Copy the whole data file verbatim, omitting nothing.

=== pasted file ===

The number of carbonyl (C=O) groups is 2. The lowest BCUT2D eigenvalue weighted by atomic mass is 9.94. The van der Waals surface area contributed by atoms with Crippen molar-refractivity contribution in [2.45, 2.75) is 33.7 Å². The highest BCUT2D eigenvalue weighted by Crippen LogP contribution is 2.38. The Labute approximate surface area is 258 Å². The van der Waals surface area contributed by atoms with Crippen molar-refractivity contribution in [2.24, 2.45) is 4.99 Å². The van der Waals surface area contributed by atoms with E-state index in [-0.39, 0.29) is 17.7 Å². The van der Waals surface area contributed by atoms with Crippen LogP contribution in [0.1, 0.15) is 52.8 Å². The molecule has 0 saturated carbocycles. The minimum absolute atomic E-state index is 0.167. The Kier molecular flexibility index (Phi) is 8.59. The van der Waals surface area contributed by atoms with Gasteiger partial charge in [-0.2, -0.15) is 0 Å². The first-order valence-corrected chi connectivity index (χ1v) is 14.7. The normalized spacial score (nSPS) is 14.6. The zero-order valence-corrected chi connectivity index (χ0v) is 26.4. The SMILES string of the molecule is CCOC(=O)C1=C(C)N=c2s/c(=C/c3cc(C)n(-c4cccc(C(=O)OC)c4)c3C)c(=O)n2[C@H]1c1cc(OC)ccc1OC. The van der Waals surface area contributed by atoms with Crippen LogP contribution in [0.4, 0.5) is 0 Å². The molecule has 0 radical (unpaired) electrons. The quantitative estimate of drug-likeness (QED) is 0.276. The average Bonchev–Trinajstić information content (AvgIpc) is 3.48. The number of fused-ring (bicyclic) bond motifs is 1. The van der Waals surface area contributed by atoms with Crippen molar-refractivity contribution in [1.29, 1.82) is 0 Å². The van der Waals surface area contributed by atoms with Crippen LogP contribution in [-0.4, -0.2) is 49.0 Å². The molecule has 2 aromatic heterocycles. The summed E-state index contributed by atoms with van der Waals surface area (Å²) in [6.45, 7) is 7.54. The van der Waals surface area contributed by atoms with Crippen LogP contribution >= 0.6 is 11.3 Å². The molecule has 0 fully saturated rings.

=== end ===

The number of carbonyl (C=O) groups is 2. The lowest BCUT2D eigenvalue weighted by atomic mass is 9.94. The van der Waals surface area contributed by atoms with Crippen molar-refractivity contribution in [2.45, 2.75) is 33.7 Å². The highest BCUT2D eigenvalue weighted by Crippen LogP contribution is 2.38. The Labute approximate surface area is 258 Å². The van der Waals surface area contributed by atoms with Crippen molar-refractivity contribution in [2.24, 2.45) is 4.99 Å². The van der Waals surface area contributed by atoms with E-state index in [-0.39, 0.29) is 17.7 Å². The van der Waals surface area contributed by atoms with Crippen LogP contribution in [0.1, 0.15) is 52.8 Å². The molecule has 0 saturated carbocycles. The minimum absolute atomic E-state index is 0.167. The Kier molecular flexibility index (Phi) is 8.59. The van der Waals surface area contributed by atoms with Gasteiger partial charge in [-0.2, -0.15) is 0 Å². The first-order valence-corrected chi connectivity index (χ1v) is 14.7. The normalized spacial score (nSPS) is 14.6. The zero-order valence-corrected chi connectivity index (χ0v) is 26.4. The SMILES string of the molecule is CCOC(=O)C1=C(C)N=c2s/c(=C/c3cc(C)n(-c4cccc(C(=O)OC)c4)c3C)c(=O)n2[C@H]1c1cc(OC)ccc1OC. The van der Waals surface area contributed by atoms with Crippen LogP contribution in [0.4, 0.5) is 0 Å². The molecule has 0 radical (unpaired) electrons. The quantitative estimate of drug-likeness (QED) is 0.276. The average Bonchev–Trinajstić information content (AvgIpc) is 3.48. The number of fused-ring (bicyclic) bond motifs is 1. The van der Waals surface area contributed by atoms with Crippen molar-refractivity contribution in [1.29, 1.82) is 0 Å². The van der Waals surface area contributed by atoms with Crippen LogP contribution in [-0.4, -0.2) is 49.0 Å². The molecule has 2 aromatic heterocycles. The summed E-state index contributed by atoms with van der Waals surface area (Å²) in [6.45, 7) is 7.54. The van der Waals surface area contributed by atoms with Crippen LogP contribution >= 0.6 is 11.3 Å². The molecule has 0 fully saturated rings.